Gen Z refers to anyone who was born between 1997 and 2012. The oldest of this generation are now young adults in their early 20s, who are coming of age and entering the business world.
They are the first generation of true Digital Natives. They’ve never known a time when ordering takeout online, sending WhatsApp messages to a friend or FaceTiming their family wasn’t possible. They are the first generation that is active and available for almost 24 hours a day.
Gen Z and Social Commerce
Gen Z’s use of devices continues to increase. Recent data revealed that 98% of them own a smartphone and that in the third quarter of last year, they averaged more than 4 hours a day on apps — and that figure doesn’t include gaming time.
Their platform usage habits have, however, shifted slightly. Gen Z has moved beyond the e-commerce favored by millennials and has become at home with social commerce — the practice of purchasing wholly within a social media platform. And for good reason: the algorithm can learn their preferences to suggest relevant recommendations, provide a personalized shopping experience (which also reduces the risk of abandoned carts), reduce the friction between purchase desire and checkout, and is more engaging with the use of in-app filters, augmented reality features and live streams.
The majority (97%) of Gen Z consumers say they now use social media as their top source of shopping inspiration; 65% say they use social media to find entertaining content; and 61% of them are specifically interested in watching more video content. Brands that want to capture this audience’s attention need to prioritize authentic, organic content rather than the more polished output they became accustomed to producing for millennials.
Social commerce platforms for Gen Z include Instagram, TikTok and Pinterest. In fact, the hashtag #tiktokmademebuyit has upwards of 2.3 billion views on TikTok, and #amazonfinds has more than 6.7 billion views. According to one Gen Z report, nearly 30% of this group say an easy checkout process is important to them in making a purchase. Brands need to consider a more seamless experience — from discovery to checkout — by minimizing distractions and being careful to avoid directing consumers away from the page. It’s important to develop strategies that prioritize enabling consumers to move through the funnel with as little friction as possible.
Anticipating this upcoming shift in the market, the big platforms have already evolved to ensure purchases are not only frictionless but also safe and reliable. Instagram swipe-ups that take you directly to the product are nothing new. However, Instagram’s “shopping” tab — which can be found in the main navigation and was released in November 2020 — allows for more brand visibility, which means the ability to promote their products and services to a wider audience. Facebook, Instagram and Pinterest have also all recently announced or expanded their Shopify partnerships — a platform ensuring fast, secure payments that doesn’t require users’ financial information.
Gen Z and Influencers
Gen Z shows strong interest in accounts that align with their interests — or that introduce them to new ones. Understanding their unique social media engagement requires identifying their primary interests.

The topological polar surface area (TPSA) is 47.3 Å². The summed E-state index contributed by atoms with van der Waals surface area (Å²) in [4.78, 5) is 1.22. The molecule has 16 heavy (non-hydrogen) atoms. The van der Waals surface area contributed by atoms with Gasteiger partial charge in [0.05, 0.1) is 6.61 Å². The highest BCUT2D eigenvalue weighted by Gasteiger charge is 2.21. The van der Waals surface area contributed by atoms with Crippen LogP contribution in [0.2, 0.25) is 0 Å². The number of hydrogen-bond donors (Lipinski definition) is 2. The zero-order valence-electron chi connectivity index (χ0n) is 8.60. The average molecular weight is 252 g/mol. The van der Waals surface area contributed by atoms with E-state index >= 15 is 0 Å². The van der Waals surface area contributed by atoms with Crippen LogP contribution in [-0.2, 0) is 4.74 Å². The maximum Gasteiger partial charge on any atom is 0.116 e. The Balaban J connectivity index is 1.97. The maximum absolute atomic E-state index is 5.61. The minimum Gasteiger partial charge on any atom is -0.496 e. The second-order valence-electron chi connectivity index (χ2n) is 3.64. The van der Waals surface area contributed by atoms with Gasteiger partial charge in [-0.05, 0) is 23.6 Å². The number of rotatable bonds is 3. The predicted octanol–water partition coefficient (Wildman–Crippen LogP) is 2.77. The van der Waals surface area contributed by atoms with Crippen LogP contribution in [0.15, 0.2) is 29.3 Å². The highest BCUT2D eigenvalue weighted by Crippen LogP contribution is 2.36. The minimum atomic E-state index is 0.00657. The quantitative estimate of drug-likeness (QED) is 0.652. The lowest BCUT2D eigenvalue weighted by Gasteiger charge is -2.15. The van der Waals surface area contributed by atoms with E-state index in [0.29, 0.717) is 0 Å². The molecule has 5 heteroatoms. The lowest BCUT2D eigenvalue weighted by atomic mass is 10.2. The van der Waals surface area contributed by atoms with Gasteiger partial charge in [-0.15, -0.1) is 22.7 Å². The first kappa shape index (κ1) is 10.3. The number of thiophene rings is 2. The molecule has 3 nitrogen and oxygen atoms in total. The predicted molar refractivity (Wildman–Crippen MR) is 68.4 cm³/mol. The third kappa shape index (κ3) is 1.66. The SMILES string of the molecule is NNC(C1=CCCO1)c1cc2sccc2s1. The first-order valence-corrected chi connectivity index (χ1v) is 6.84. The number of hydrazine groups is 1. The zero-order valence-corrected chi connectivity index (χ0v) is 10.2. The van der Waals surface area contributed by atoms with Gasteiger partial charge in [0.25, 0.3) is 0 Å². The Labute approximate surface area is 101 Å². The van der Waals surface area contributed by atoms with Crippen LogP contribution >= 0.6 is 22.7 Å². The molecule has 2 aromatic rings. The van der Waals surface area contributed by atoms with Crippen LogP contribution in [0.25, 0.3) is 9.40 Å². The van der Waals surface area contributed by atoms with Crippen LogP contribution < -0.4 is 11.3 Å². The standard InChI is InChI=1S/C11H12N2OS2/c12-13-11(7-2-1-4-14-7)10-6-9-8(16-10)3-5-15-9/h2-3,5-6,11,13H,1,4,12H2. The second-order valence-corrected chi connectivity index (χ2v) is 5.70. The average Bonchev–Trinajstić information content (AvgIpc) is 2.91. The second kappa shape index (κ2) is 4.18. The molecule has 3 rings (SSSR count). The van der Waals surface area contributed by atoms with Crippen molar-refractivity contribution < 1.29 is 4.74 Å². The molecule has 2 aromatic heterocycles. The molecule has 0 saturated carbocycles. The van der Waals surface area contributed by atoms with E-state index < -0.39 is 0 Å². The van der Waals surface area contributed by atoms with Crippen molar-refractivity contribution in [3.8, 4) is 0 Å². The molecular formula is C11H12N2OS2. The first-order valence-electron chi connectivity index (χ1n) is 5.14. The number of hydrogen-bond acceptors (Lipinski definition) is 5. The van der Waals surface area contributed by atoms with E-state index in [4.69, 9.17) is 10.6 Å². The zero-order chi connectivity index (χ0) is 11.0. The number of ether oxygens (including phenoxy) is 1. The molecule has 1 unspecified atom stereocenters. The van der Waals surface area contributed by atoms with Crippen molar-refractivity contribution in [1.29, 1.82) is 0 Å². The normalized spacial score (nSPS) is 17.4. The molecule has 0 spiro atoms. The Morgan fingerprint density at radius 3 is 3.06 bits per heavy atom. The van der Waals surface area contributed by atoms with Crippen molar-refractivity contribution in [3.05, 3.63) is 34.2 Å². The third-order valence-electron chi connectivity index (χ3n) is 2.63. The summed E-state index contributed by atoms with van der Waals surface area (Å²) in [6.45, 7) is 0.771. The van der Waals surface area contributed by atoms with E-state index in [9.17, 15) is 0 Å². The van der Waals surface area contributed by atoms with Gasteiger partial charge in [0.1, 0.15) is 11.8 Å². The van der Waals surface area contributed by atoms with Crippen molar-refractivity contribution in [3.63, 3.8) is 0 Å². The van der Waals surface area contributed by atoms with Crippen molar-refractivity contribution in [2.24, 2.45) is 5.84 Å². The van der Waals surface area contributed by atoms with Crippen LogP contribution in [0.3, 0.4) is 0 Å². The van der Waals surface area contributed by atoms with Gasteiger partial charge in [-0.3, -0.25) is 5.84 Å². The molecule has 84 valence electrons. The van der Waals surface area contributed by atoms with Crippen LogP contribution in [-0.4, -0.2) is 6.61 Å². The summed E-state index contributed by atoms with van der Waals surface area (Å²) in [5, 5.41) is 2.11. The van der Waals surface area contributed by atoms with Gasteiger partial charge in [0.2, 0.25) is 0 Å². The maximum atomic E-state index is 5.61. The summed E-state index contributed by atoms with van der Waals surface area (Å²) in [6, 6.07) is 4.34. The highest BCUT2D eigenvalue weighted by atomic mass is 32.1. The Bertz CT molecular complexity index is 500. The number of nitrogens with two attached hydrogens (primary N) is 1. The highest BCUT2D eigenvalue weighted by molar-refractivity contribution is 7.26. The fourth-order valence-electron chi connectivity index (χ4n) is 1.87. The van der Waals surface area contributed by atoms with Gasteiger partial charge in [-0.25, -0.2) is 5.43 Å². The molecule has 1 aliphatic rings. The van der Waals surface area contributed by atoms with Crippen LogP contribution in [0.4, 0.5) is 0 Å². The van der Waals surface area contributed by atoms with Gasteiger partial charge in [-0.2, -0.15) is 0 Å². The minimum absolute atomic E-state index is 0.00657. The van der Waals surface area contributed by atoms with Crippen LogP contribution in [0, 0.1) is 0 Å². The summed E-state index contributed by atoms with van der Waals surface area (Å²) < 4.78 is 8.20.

Brands should listen to this vocal audience. While Gen Z is quick to support brands that spotlight them as individuals, their altruistic and eco-conscious views shine through too. Environmental concerns are quickly rising: 79% of Gen Z across 18 countries responded that companies behaving more sustainably is even more important to them since the Covid-19 outbreak, and there was a strong desire to “build back better” after 2020.
More broadly, content creators are consistently featured in Gen Z’s social media feeds, especially those specializing in gaming. Compared to the average internet user, Gen Z are more likely to follow gaming personalities online.
Adding gamification elements to your content (the use of game elements in a non-game context) is a great way to keep Gen Z interacting with your brand. It’s also a very flexible element in your marketing arsenal, as it can help you hit multiple engagement, awareness and conversion objectives. Gamification can range from advergames (games custom-built specifically to showcase your brand in an interactive game environment) on web landing pages, branded minigames on platforms like Snapchat or bitesize in-app rewards. You could encourage users to continue using your platform by offering progress reports in a fun way — for example, logging 100 hours on your mindfulness app unlocks something new. Gamification elements could also include engaging trivia quizzes, polls or Q&A sessions on your social feeds. The options are almost limitless and can be scaled according to your budget.
None of this means that branded content should take a backseat — over a third of Gen Z follow brands they like, while around 1 in 4 follow those they’re considering purchasing from. The one thing they will never be is unquestioningly loyal — Gen Z are “22% more likely to say they’ve stopped following a brand online in the past month.” This is why brands must always prioritize authentic, high-quality, innovative content strategies to retain Gen Z’s favor. This is often termed an “infotainment” strategy — a finely tuned balance of informative output that addresses Gen Z’s egalitarian, environmentally conscious nature and fun escapism that drove them to social media in the first place.
Gen Z’s expectations, combined with their pronounced dislike for disruptive traditional advertising — will fundamentally change the world of marketing. Influencer marketing is an effective strategy to build your brand and, along with it, brand sentiment. With up-and-coming Gen Z on your side, the long-term potential for your brand is massive.
Original article: Forbes